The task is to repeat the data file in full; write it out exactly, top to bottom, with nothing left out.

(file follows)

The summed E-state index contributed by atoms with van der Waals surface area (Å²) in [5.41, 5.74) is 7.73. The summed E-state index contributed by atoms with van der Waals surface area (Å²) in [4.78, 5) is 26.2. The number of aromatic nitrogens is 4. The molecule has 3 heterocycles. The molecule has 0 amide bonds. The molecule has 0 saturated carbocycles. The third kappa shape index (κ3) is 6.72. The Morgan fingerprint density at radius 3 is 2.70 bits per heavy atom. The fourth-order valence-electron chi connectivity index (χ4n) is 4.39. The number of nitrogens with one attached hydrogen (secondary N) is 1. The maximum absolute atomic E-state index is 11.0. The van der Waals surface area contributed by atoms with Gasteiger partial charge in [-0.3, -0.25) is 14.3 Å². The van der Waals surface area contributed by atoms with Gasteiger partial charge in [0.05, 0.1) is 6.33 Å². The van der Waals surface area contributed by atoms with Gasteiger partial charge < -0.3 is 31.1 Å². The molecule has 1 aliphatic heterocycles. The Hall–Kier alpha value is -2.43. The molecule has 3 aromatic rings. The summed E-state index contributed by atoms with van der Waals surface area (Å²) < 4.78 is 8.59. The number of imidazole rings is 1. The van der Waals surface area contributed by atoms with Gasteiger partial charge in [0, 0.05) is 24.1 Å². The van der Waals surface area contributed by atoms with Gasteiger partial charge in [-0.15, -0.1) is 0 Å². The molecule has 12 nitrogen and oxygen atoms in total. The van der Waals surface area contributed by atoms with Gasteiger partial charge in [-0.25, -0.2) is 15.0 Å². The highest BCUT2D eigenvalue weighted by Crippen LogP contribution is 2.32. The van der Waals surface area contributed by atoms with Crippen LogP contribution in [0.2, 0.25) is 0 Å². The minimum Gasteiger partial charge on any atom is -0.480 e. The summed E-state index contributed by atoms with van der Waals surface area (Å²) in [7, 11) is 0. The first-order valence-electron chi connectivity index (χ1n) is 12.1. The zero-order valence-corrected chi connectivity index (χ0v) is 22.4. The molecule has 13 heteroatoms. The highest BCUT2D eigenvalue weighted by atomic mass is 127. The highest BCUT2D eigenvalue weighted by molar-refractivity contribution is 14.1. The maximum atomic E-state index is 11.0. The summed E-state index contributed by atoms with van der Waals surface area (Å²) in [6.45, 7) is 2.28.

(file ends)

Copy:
The summed E-state index contributed by atoms with van der Waals surface area (Å²) in [5.41, 5.74) is 7.73. The summed E-state index contributed by atoms with van der Waals surface area (Å²) in [4.78, 5) is 26.2. The number of aromatic nitrogens is 4. The molecule has 3 heterocycles. The molecule has 0 amide bonds. The molecule has 0 saturated carbocycles. The third kappa shape index (κ3) is 6.72. The Morgan fingerprint density at radius 3 is 2.70 bits per heavy atom. The fourth-order valence-electron chi connectivity index (χ4n) is 4.39. The number of nitrogens with one attached hydrogen (secondary N) is 1. The maximum absolute atomic E-state index is 11.0. The van der Waals surface area contributed by atoms with Gasteiger partial charge in [-0.3, -0.25) is 14.3 Å². The van der Waals surface area contributed by atoms with Gasteiger partial charge in [0.05, 0.1) is 6.33 Å². The van der Waals surface area contributed by atoms with Gasteiger partial charge < -0.3 is 31.1 Å². The molecule has 1 aliphatic heterocycles. The Hall–Kier alpha value is -2.43. The molecule has 3 aromatic rings. The summed E-state index contributed by atoms with van der Waals surface area (Å²) < 4.78 is 8.59. The number of imidazole rings is 1. The van der Waals surface area contributed by atoms with Gasteiger partial charge in [0, 0.05) is 24.1 Å². The van der Waals surface area contributed by atoms with Gasteiger partial charge in [-0.15, -0.1) is 0 Å². The molecule has 12 nitrogen and oxygen atoms in total. The van der Waals surface area contributed by atoms with Gasteiger partial charge in [-0.25, -0.2) is 15.0 Å². The highest BCUT2D eigenvalue weighted by Crippen LogP contribution is 2.32. The van der Waals surface area contributed by atoms with Crippen LogP contribution in [0.2, 0.25) is 0 Å². The minimum Gasteiger partial charge on any atom is -0.480 e. The summed E-state index contributed by atoms with van der Waals surface area (Å²) in [7, 11) is 0. The first-order valence-electron chi connectivity index (χ1n) is 12.1. The zero-order valence-corrected chi connectivity index (χ0v) is 22.4. The molecule has 13 heteroatoms. The highest BCUT2D eigenvalue weighted by atomic mass is 127. The highest BCUT2D eigenvalue weighted by molar-refractivity contribution is 14.1. The maximum atomic E-state index is 11.0. The summed E-state index contributed by atoms with van der Waals surface area (Å²) in [6.45, 7) is 2.28.